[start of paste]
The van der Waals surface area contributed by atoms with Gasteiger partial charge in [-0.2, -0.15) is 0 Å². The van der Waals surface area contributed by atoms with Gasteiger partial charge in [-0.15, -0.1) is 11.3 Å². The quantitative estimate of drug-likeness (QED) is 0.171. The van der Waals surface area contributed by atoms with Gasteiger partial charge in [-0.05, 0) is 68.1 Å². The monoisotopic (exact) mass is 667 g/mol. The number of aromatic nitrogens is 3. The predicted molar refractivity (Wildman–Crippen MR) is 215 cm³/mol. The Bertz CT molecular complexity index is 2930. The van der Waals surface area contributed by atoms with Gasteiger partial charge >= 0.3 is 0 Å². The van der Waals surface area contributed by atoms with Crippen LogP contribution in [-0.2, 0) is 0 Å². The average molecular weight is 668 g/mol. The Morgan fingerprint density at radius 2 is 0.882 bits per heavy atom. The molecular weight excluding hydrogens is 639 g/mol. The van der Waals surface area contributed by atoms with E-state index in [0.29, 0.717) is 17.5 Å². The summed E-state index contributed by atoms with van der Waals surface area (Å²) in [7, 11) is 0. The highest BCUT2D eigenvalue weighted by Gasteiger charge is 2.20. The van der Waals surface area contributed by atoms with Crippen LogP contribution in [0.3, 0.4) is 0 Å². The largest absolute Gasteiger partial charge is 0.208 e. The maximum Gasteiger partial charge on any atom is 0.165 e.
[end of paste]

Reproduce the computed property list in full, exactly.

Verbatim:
The van der Waals surface area contributed by atoms with Gasteiger partial charge in [-0.2, -0.15) is 0 Å². The van der Waals surface area contributed by atoms with Gasteiger partial charge in [-0.15, -0.1) is 11.3 Å². The quantitative estimate of drug-likeness (QED) is 0.171. The van der Waals surface area contributed by atoms with Gasteiger partial charge in [-0.05, 0) is 68.1 Å². The monoisotopic (exact) mass is 667 g/mol. The number of aromatic nitrogens is 3. The predicted molar refractivity (Wildman–Crippen MR) is 215 cm³/mol. The Bertz CT molecular complexity index is 2930. The van der Waals surface area contributed by atoms with Gasteiger partial charge >= 0.3 is 0 Å². The van der Waals surface area contributed by atoms with Crippen LogP contribution in [-0.2, 0) is 0 Å². The average molecular weight is 668 g/mol. The Morgan fingerprint density at radius 2 is 0.882 bits per heavy atom. The molecular weight excluding hydrogens is 639 g/mol. The van der Waals surface area contributed by atoms with E-state index in [0.29, 0.717) is 17.5 Å². The summed E-state index contributed by atoms with van der Waals surface area (Å²) in [7, 11) is 0. The highest BCUT2D eigenvalue weighted by Gasteiger charge is 2.20. The van der Waals surface area contributed by atoms with Crippen LogP contribution in [0.3, 0.4) is 0 Å². The largest absolute Gasteiger partial charge is 0.208 e. The maximum Gasteiger partial charge on any atom is 0.165 e.